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Hacking the President's DNA, by Andrew Hessel, Marc Goodman, Steven Kotler. The Atlantic.
On the potential existence of bioweapons capable of attacking a single individual without leaving a trace, and how they might be stopped.
According to Ronald Kessler, the author of the 2009 book In the President's Secret Service, Navy stewards gather bedsheets, drinking glasses, and other objects the president has touched-they are later sanitized or destroyed-in an effort to keep would?be malefactors from obtaining his genetic material. (The Secret Service would neither confirm nor deny this practice, nor would it comment on any other aspect of this article.) And according to a 2010 release of secret cables by WikiLeaks, Secretary of State Hillary Clinton directed our embassies to surreptitiously collect DNA samples from foreign heads of state and senior United Nations officials. Clearly, the U.S. sees strategic advantage in knowing the specific biology of world leaders; it would be surprising if other nations didn't feel the same.
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Fear and Loathing in Athens: The Rise of Golden Dawn and the Far Right, by Maria Margaronis. The Guardian.
In financially crippled and politically unstable Greece, the neo-Nazis are gaining surprising popularity.
As a Greek, I've known these people all my life: middle-aged women with coiffed hair and well-upholstered bosoms, men in clean white shirts and neatly belted trousers. They're the people who run the cafes and corner shops; who work hard every day, often at two or three jobs; who pinch children's cheeks and won't let you pay for your coffee; who were always cynical about politicians' promises. I never thought they could fall prey to fascist oratory. Yet here they are, applauding Michaloliakos as he barks and roars, floodlit against a low white building next to the petrol station. We could almost be back in the 1940s, between the Axis occupation and the civil war, when former collaborators whipped up hatred of the left resistance.
Tourists and Terrorists, by John Pedro Schwartz. Foreign Policy.
A visit to the rubble that was once Damascus.
Let it be said that security agents in Damascus are a polite lot -- again, toward foreigners -- which is more than can be said for their American counterparts. Even when plainclothes agents stop your taxi at a checkpoint on your first day in town and, finding you are American, arrange for two muscular men to climb into the backseat beside you, the handguns in the small of their backs pressing against the plush, and escort you to your hotel, where the agents, having sped ahead in their own vehicle, place you under guard for five hours while they conduct a background check, they are always ready to observe the formalities of procedure and the niceties of etiquette."
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Light Entertainment, by Andrew O'Hagan. London Review of Books.
An essay on Jimmy Savile, sexual abuse, and the strange culture behind mid-twentieth century children's television in Britain.
People who worked at the BBC then are reticent about the sexual habits of the time. They speak like survivors -- many of the big names are dead, some for more than forty years -- and have an understandable wish to resist the hysteria, the prurience, the general shrieking that surrounds discussions of sexual conduct, whether risky and deviant or not. When I spoke to David Attenborough he was amazed to hear that someone he knew might have been named by others as part of the scene surrounding Gamlin at All Souls Place. I don't hesitate to believe him: He clearly knew nothing about it. Others saw much more than he did and can put names to the people involved, but most of them wanted to tell their stories off the record. The BBC isn't the Catholic Church, but it has its own ideals and traditions, which cause people to pause before naming the unwise acts that have been performed on its premises. Perhaps more than any church, the BBC continues to be a powerhouse of virtue, of intelligence and tolerance, but it is now suffering a kind of ecclesiastical terror at its own fallibility.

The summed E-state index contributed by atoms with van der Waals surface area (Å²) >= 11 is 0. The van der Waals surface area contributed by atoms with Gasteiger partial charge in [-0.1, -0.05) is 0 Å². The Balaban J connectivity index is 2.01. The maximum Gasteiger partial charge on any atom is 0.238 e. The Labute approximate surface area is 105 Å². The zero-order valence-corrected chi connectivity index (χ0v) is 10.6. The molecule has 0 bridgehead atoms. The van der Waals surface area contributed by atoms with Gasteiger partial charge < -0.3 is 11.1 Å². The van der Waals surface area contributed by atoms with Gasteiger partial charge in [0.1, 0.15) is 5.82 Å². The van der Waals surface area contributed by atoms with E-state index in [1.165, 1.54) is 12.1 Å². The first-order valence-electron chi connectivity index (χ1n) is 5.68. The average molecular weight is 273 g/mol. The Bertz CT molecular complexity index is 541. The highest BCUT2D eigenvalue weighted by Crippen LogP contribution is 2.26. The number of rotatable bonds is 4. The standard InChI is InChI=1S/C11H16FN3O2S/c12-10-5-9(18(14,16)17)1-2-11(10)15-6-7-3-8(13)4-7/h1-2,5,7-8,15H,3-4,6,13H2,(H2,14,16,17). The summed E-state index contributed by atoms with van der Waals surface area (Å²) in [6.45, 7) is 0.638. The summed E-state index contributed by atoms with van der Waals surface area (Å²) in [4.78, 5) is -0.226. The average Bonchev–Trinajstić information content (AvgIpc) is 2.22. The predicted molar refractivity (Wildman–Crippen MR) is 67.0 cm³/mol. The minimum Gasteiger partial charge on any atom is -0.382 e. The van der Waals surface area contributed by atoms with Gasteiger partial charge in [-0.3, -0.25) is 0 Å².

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Faces, Places, Spaces, by Adam Gopnik. The New Yorker.
Geography -- and the understanding that it shapes cultures, history and war -- experiences a renaissance.
Milton sang of "the Mountain Nymph, sweet Liberty," implying there was a reason that the Swiss were freer than the French, and the idea that geography shapes character is essential to Montesquieu: southern peoples are sweaty and stolid; mountain dwellers are springy and defiant, and so on. France, in his view, is ideal, because it is, like Mama Bear's porridge, neither too cold nor too hot. (Actually, it is too cold, but the myth that the French live in a beautifully temperate climate is impossible for them to surrender, even in January.) In recent years, space history has been armed with data and detail and an urge to explain everything. Like the "naked ape" anthropology of the nineteen-seventies, sure in its belief that the missionary position in sex explains all of human bonding, the new space history has imperial ambitions."
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